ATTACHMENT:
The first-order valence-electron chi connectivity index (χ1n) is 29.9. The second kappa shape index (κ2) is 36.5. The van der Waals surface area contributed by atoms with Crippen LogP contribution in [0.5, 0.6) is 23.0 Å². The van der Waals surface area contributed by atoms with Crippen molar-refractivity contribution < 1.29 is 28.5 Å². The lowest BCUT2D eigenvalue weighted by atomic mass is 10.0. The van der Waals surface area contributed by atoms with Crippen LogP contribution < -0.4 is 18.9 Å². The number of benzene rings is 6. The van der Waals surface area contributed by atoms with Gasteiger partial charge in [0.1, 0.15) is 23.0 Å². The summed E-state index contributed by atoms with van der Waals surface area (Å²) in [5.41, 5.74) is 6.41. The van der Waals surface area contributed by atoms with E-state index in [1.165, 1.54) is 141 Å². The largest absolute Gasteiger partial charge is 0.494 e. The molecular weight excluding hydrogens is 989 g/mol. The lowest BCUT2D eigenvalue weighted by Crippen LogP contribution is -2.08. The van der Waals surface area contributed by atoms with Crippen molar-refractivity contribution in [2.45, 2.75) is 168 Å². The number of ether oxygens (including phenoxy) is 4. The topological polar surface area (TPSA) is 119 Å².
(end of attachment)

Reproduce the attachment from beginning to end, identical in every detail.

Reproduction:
The first-order valence-electron chi connectivity index (χ1n) is 29.9. The second kappa shape index (κ2) is 36.5. The van der Waals surface area contributed by atoms with Crippen LogP contribution in [0.5, 0.6) is 23.0 Å². The van der Waals surface area contributed by atoms with Crippen molar-refractivity contribution < 1.29 is 28.5 Å². The lowest BCUT2D eigenvalue weighted by atomic mass is 10.0. The van der Waals surface area contributed by atoms with Crippen LogP contribution < -0.4 is 18.9 Å². The number of benzene rings is 6. The van der Waals surface area contributed by atoms with Gasteiger partial charge in [0.1, 0.15) is 23.0 Å². The summed E-state index contributed by atoms with van der Waals surface area (Å²) in [5.41, 5.74) is 6.41. The van der Waals surface area contributed by atoms with E-state index in [1.165, 1.54) is 141 Å². The largest absolute Gasteiger partial charge is 0.494 e. The molecular weight excluding hydrogens is 989 g/mol. The lowest BCUT2D eigenvalue weighted by Crippen LogP contribution is -2.08. The van der Waals surface area contributed by atoms with Crippen molar-refractivity contribution in [2.45, 2.75) is 168 Å². The number of ether oxygens (including phenoxy) is 4. The topological polar surface area (TPSA) is 119 Å².